Norris asked to resign, he says

March 22, 1994|By Lem Satterfield | Lem Satterfield,Sun Staff Writer Jeff Seidel contributed to this story.

Woodlawn boys basketball coach Rod Norris, who had a 94-22 record over the last five seasons, said yesterday that Woodlawn principal Alex Murphy asked him to resign last Thursday.

Norris said he was told by Murphy, "my program had reached a plateau, that I didn't do a good job with the mental aspect and that the kids didn't respect me."

"Those were the reasons he gave as he asked me to step down," said Norris, who said that athletic director Ralph Graham was also present at the meeting.

"Ralph said he hadn't known about the decision, and there wasn't a word said about any criteria," Norris said. "My kids go to class, and if you watch them play, they're under control and carry themselves well."

Murphy did not return a call to the school yesterday.

Baltimore County coordinator of athletics Ron Belinko said principals annually review their coaches, and that Norris -- who said he has nothing in writing that indicates he has been fired -- "is still officially the coach."

Belinko acknowledged, however, that Murphy "is reconsidering his [Norris'] status for next year."

lTC "Every coaching assignment is for one year, after which there's an evaluation period," Belinko said. "There's more to coaching than winning and losing. You're a student-athlete first. I think you'll find Baltimore County's principals taking a closer look at that.

Norris said he had no knowledge he would be asked to resign before Thursday's meeting. It was the first of two meetings in three days with Murphy, and he said he felt pressure since Murphy's arrival last year.

Norris, who has a 44-3 record during Murphy's tenure -- including a 20-2 record and a No. 9 ranking this year -- said he was discussing next year's schedule with Murphy on Tuesday when the principal first voiced his criticism of the program.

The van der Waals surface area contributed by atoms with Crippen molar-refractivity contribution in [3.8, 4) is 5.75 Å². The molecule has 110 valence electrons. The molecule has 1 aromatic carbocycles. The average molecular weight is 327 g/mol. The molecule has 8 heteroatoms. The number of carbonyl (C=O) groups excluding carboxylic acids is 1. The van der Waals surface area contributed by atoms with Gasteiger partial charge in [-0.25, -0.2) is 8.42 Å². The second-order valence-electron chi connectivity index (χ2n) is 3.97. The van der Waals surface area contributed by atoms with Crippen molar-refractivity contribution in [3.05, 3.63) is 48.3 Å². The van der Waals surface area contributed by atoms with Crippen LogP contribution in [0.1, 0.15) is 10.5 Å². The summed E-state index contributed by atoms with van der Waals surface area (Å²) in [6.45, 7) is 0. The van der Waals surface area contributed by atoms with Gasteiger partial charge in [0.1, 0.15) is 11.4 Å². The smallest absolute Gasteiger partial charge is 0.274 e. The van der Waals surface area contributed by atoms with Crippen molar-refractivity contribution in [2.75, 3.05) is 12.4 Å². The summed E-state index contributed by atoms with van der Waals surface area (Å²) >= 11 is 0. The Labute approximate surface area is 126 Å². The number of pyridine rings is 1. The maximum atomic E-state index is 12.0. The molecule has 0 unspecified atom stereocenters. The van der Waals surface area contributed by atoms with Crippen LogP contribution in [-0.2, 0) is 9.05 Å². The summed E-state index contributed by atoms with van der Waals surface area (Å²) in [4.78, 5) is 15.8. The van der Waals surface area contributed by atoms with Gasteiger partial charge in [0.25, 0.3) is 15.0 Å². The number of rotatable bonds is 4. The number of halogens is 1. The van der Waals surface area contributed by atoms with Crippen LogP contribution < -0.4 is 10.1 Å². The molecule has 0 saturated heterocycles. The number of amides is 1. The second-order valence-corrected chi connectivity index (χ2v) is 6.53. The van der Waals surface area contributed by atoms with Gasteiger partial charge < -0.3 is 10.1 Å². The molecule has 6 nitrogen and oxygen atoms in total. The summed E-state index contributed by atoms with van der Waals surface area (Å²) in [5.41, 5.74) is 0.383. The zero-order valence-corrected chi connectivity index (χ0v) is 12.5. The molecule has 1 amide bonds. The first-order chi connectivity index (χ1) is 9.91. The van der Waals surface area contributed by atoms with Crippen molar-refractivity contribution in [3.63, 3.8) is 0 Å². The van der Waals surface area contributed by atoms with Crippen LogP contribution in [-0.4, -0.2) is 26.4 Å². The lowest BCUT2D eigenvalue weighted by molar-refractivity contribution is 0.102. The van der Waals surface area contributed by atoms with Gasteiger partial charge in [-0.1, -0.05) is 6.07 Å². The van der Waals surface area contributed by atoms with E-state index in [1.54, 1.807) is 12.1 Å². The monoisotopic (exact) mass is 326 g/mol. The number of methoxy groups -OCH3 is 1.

"From jump street, I've felt pressure, but we've never had a falling out or any arguments," said Norris, who played at Towson State.

However, Norris played down an incident late this season in which he disciplined two players by having them sit out two games.

"They missed a team meeting," Norris said. "You set standards and, if the standards are broken, you may have to discipline a kid. I'm not going to change my standards with two weeks left in the season."

Woodlawn, ranked as high as No. 4 this season, lost only to city powers Dunbar and Southwestern. Last year's team went 24-1.

Belinko said Murphy came highly recommended from Youngstown, Ohio, where he was "known for emphasizing athletics and had some quality athletic programs." Belinko praised Murphy's work last year on a committee for athletic improvement.

But the move surprised Woodlawn All-County player Emanuele Adekunle and All-Metro junior Guy Butler.

Adekunle, a 4.0 student who scored 1,150 on his Scholastic Assessment Test, said he was pursued by 10 different colleges -- several offering full scholarships -- a fact he attributes to Norris.

"I respect him. He did a lot for me. That they'd consider firing him would be the farthest thing from my mind," said Adekunle.

Said Butler: "I had grade problems my first year at Woodlawn, but he stayed on me to do better. He's the only person other than my parents to take interest in me. I don't understand what grounds they're basing his removal on."

Another successful Baltimore County boys basketball coach is also leaving but with less controversy. Catonsville's Art Gamzon stepped down after eight years with the Comets and 13 years as a varsity coach.

Gamzon, who won three consecutive regional titles (1991-93) and one Class 2A state title with Catonsville, also coached three years at Oakland Mills and two at Milford Mill.

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